Creating a Router in PHP

How to create a router in PHP that also handles request- methods and parameters.

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Edited: 2021-04-27 17:32

Routing is the art of mapping requested URLs to specific scripts or parts of a web-application; in PHP you can handle HTTP requests in a single location, typically called a router, which will then load the feature that corresponds to the requested path and/or parameters.

Some routers are even designed to handle all the HTTP requests for an application — including those for static files on the file system — this is beneficial if you wish to place the files behind a form-based login, but requires a file handler to enable streaming and send the correct headers.

This tutorial shows how to create your own router, and how to direct all HTTP requests to go through the router script file (E.g. index.php). Note that the parse_url function is used to match the path with mapped URLs. Let's get started!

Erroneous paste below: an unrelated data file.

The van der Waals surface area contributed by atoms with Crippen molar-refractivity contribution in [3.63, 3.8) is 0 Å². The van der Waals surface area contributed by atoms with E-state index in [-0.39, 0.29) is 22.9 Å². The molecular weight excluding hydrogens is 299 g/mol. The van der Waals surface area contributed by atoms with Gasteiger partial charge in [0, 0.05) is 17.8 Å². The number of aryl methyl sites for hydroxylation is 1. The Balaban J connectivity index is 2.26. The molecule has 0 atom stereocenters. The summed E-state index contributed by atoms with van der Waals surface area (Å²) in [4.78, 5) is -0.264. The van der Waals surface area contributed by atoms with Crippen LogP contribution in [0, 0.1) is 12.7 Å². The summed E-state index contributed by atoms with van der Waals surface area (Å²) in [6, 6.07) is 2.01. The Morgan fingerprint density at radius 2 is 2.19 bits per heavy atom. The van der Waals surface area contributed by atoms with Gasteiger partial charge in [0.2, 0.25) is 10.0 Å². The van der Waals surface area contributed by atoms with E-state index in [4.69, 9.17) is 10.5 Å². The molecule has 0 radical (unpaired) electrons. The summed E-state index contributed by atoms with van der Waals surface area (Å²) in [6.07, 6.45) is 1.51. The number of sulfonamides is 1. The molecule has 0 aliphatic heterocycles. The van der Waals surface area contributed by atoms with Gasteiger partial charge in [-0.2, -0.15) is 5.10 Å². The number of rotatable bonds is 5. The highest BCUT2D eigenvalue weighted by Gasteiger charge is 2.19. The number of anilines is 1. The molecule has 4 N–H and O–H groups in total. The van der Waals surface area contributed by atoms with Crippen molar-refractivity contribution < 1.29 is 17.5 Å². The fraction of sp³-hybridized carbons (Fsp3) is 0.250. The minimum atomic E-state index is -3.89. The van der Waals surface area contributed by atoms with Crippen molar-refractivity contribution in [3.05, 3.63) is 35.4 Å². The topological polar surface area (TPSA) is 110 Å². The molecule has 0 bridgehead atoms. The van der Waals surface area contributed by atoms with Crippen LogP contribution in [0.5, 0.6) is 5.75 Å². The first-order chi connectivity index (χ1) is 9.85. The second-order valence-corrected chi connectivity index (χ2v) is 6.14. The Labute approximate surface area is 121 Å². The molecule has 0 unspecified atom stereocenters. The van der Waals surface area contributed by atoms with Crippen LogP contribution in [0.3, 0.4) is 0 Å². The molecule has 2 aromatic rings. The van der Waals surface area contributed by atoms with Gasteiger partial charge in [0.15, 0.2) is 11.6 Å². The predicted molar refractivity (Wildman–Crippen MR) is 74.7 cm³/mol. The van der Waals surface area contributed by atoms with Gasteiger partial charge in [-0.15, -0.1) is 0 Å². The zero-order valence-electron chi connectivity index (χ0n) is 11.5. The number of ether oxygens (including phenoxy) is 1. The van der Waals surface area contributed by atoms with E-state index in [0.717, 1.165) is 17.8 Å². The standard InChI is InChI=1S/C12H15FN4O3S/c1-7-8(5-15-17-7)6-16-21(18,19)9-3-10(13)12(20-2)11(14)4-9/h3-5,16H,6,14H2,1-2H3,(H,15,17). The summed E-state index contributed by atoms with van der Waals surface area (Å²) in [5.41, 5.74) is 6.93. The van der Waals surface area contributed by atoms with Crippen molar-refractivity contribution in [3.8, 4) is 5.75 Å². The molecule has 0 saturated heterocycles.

A bare-minimum router can look like this:

$parsed_url = parse_url($_SERVER['REQUEST_URI']);
if ($parsed_url['path'] === '/my/unique-article-url') {
   
  if ($_SERVER['REQUEST_METHOD'] === 'GET') {
     echo 'Your request was accepted.';
     exit();
  }

}
// Otherwise refuse the request
http_response_code(400); // 400 Bad Request
echo 'Invalid Request';

This is useful for independent scripts, but if you want to make a more complex application, it would be better to create a more centralized router — the following sections shows how to do just that.

Incoming HTTP requests

PHP makes it very easy to work with different parts of a HTTP request; the things you need are available through superglobals such as $_SERVER, $_GET (for GET parameters), and $_POST (for POST parameters).